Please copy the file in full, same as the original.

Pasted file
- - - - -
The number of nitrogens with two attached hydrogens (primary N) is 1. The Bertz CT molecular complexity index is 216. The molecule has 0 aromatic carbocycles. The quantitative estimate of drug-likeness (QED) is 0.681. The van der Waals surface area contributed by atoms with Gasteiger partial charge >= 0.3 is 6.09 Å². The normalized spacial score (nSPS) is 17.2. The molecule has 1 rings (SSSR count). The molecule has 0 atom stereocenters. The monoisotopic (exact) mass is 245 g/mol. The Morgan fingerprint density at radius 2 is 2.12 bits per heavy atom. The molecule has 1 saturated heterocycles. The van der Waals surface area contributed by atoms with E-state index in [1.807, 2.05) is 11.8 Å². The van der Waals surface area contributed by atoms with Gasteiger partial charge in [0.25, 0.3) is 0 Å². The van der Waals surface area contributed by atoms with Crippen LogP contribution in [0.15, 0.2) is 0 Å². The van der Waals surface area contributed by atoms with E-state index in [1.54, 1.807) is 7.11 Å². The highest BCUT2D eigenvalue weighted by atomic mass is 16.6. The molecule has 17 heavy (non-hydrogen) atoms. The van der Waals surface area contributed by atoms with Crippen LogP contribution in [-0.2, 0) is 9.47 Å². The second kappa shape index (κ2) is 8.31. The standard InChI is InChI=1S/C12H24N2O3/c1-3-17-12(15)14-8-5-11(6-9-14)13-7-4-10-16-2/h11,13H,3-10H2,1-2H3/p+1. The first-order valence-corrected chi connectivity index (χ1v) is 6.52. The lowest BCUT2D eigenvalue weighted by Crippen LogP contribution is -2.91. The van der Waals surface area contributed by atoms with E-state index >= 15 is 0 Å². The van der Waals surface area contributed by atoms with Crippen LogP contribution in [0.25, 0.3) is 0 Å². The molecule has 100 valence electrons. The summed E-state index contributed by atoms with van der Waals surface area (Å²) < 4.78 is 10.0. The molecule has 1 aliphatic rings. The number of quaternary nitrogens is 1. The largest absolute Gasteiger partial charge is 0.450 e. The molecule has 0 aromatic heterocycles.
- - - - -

The number of nitrogens with two attached hydrogens (primary N) is 1. The Bertz CT molecular complexity index is 216. The molecule has 0 aromatic carbocycles. The quantitative estimate of drug-likeness (QED) is 0.681. The van der Waals surface area contributed by atoms with Gasteiger partial charge >= 0.3 is 6.09 Å². The normalized spacial score (nSPS) is 17.2. The molecule has 1 rings (SSSR count). The molecule has 0 atom stereocenters. The monoisotopic (exact) mass is 245 g/mol. The Morgan fingerprint density at radius 2 is 2.12 bits per heavy atom. The molecule has 1 saturated heterocycles. The van der Waals surface area contributed by atoms with E-state index in [1.807, 2.05) is 11.8 Å². The van der Waals surface area contributed by atoms with Gasteiger partial charge in [0.25, 0.3) is 0 Å². The van der Waals surface area contributed by atoms with Crippen LogP contribution in [0.15, 0.2) is 0 Å². The van der Waals surface area contributed by atoms with E-state index in [1.54, 1.807) is 7.11 Å². The highest BCUT2D eigenvalue weighted by atomic mass is 16.6. The molecule has 17 heavy (non-hydrogen) atoms. The van der Waals surface area contributed by atoms with Crippen LogP contribution in [-0.2, 0) is 9.47 Å². The second kappa shape index (κ2) is 8.31. The standard InChI is InChI=1S/C12H24N2O3/c1-3-17-12(15)14-8-5-11(6-9-14)13-7-4-10-16-2/h11,13H,3-10H2,1-2H3/p+1. The first-order valence-corrected chi connectivity index (χ1v) is 6.52. The lowest BCUT2D eigenvalue weighted by Crippen LogP contribution is -2.91. The van der Waals surface area contributed by atoms with E-state index >= 15 is 0 Å². The van der Waals surface area contributed by atoms with Crippen LogP contribution in [0.25, 0.3) is 0 Å². The molecule has 100 valence electrons. The summed E-state index contributed by atoms with van der Waals surface area (Å²) < 4.78 is 10.0. The molecule has 1 aliphatic rings. The number of quaternary nitrogens is 1. The largest absolute Gasteiger partial charge is 0.450 e. The molecule has 0 aromatic heterocycles.